PARIS (Reuters) – The European Union’s vaunted investment plan, due to be formally blessed by the bloc’s 28 leaders at a summit this week, may be a day late and several euros short to revitalise a stagnant economy.
Because of Europe’s mountain of public debt, the initiative outlined by European Commission President Jean-Claude Juncker contains no new public money and relies on financial engineering to turn 21 billion euros in existing EU and European Investment Bank funds into a putative 315 billion euros in project funding.
Whether it can revive sagging public and private investment will hinge largely on the choice of shovel-ready infrastructure projects that boost Europe’s growth potential, and on the way that national contributions are treated by the EU bean counters.
Investment in the 28-nation EU in 2013 was on average 15 per cent below pre-crisis levels, according to an EU task force report, with a plunge of more than 60 per cent in the worst affected southern countries.
There is much debate about whether the slump is mostly due to weak demand, tight credit conditions, an absence of economic reform or a lack of business confidence, but EU governments agree that something must be done now.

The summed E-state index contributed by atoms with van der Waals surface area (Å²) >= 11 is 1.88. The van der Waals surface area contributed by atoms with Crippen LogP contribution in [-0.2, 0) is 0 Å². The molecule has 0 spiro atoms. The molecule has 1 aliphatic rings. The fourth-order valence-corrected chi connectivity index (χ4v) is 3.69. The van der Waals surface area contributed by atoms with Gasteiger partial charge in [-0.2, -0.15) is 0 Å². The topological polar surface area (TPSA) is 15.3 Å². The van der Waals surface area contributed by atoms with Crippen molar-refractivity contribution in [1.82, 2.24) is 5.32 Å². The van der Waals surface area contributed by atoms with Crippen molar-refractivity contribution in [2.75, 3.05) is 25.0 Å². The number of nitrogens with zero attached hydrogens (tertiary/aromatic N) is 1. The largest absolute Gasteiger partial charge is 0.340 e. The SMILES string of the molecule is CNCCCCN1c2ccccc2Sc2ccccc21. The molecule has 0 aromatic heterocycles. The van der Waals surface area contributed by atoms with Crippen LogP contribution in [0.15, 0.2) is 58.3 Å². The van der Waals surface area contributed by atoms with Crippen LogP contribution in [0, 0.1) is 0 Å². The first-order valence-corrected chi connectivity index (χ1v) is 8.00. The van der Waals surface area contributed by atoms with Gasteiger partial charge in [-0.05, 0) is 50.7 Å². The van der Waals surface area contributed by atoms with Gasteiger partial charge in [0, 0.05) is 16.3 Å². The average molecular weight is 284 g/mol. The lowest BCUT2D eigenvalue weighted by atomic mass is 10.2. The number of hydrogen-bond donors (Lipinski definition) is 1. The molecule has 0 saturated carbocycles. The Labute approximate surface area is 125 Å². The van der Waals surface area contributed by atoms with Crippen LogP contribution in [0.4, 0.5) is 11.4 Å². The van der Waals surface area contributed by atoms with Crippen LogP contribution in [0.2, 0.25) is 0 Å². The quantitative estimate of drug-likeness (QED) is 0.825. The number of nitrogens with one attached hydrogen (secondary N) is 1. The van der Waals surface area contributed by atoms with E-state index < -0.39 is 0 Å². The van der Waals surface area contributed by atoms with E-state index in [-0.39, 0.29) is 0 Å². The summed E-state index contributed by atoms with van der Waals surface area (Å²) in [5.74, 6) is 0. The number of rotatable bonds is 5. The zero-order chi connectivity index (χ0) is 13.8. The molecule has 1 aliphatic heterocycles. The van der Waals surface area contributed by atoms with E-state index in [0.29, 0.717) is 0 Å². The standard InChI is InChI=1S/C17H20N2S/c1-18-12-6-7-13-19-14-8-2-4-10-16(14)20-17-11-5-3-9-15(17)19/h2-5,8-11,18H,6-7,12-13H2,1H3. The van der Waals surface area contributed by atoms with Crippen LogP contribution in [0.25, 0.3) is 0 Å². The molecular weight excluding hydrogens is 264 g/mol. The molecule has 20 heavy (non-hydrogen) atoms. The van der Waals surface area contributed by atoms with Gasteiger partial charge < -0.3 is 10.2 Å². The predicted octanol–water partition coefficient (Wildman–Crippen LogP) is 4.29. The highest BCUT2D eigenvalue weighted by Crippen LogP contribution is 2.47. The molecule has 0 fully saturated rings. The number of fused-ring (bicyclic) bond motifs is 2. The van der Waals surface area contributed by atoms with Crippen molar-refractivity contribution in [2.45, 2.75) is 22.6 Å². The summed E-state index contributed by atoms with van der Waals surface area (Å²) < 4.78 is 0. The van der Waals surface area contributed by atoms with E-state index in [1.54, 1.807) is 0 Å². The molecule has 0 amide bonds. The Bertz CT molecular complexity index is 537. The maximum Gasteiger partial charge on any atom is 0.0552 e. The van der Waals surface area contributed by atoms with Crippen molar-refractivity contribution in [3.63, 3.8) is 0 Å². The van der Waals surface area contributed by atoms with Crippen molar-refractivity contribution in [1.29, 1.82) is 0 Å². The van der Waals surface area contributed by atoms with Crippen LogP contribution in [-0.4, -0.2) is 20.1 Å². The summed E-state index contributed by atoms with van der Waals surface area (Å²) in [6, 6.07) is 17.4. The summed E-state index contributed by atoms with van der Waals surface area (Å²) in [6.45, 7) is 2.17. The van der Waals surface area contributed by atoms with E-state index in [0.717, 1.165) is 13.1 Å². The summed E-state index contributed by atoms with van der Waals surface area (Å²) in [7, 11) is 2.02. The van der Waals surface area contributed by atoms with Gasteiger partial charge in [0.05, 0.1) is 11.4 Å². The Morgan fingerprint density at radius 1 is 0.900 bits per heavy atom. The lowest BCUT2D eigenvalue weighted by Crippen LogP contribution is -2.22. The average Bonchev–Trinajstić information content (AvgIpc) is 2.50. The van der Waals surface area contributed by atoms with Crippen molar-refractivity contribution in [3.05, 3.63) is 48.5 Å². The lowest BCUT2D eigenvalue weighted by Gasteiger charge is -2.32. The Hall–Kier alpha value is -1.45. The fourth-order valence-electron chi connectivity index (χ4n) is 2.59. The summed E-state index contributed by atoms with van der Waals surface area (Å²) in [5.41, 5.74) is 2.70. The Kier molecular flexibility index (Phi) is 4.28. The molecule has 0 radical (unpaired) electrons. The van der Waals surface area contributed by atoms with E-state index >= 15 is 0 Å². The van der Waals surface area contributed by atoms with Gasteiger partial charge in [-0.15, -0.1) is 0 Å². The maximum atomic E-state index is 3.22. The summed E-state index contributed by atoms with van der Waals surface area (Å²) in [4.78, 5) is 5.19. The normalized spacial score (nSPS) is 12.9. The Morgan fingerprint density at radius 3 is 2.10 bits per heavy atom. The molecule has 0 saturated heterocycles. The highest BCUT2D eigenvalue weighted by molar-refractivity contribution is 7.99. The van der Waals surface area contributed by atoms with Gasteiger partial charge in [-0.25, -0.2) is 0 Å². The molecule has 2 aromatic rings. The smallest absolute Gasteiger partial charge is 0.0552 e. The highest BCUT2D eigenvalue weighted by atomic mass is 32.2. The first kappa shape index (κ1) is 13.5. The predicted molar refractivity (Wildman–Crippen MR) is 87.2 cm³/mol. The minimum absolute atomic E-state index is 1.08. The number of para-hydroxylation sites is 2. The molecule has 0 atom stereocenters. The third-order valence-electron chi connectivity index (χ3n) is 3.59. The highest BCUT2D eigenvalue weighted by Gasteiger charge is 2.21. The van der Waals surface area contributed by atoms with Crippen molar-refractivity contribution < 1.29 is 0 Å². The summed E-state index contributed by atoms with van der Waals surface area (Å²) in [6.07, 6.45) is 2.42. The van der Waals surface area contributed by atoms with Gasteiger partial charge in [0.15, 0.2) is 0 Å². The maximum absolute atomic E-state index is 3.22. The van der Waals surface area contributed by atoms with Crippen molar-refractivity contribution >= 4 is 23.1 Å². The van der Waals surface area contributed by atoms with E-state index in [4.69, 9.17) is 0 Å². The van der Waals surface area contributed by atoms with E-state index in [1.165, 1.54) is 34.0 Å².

The Juncker plan, due to be up and running in mid-2015 and last three years, will focus on “viable investments of European significance” mostly in transport, energy and digital networks, as well as research and development.
Juncker has promised “favourable treatment” for countries that take equity stakes in the planned European Fund for Strategic Investment when the EU authorities calculate budget deficits, which must be below three per cent of national output.
Polish Finance Minister Mateusz Szczurek told a conference of the Council for the Future of Europe last week no government would pay into the fund unless it was guaranteed that money invested would not be counted against its deficit.
But economic powerhouse Germany, the biggest stickler for EU budget discipline, opposes bending the fiscal rules, fearing a precedent and abuses of the definition of “investment”.
“Any renewed discussion about tweaking the fiscal rules runs the risk of undermining market confidence,” German deputy labour minister Joerg Asmussen told the conference. It was very hard to define good and bad expenditure, and all spending needed to be refinanced either by taxation or by borrowing, he argued.
Former Italian prime minister Mario Monti wants the bloc to go much further to promote productive investment by excluding from the deficit calculation not only payments into the EU fund but also EU-approved national projects that boost infrastructure and raise a country’s growth potential.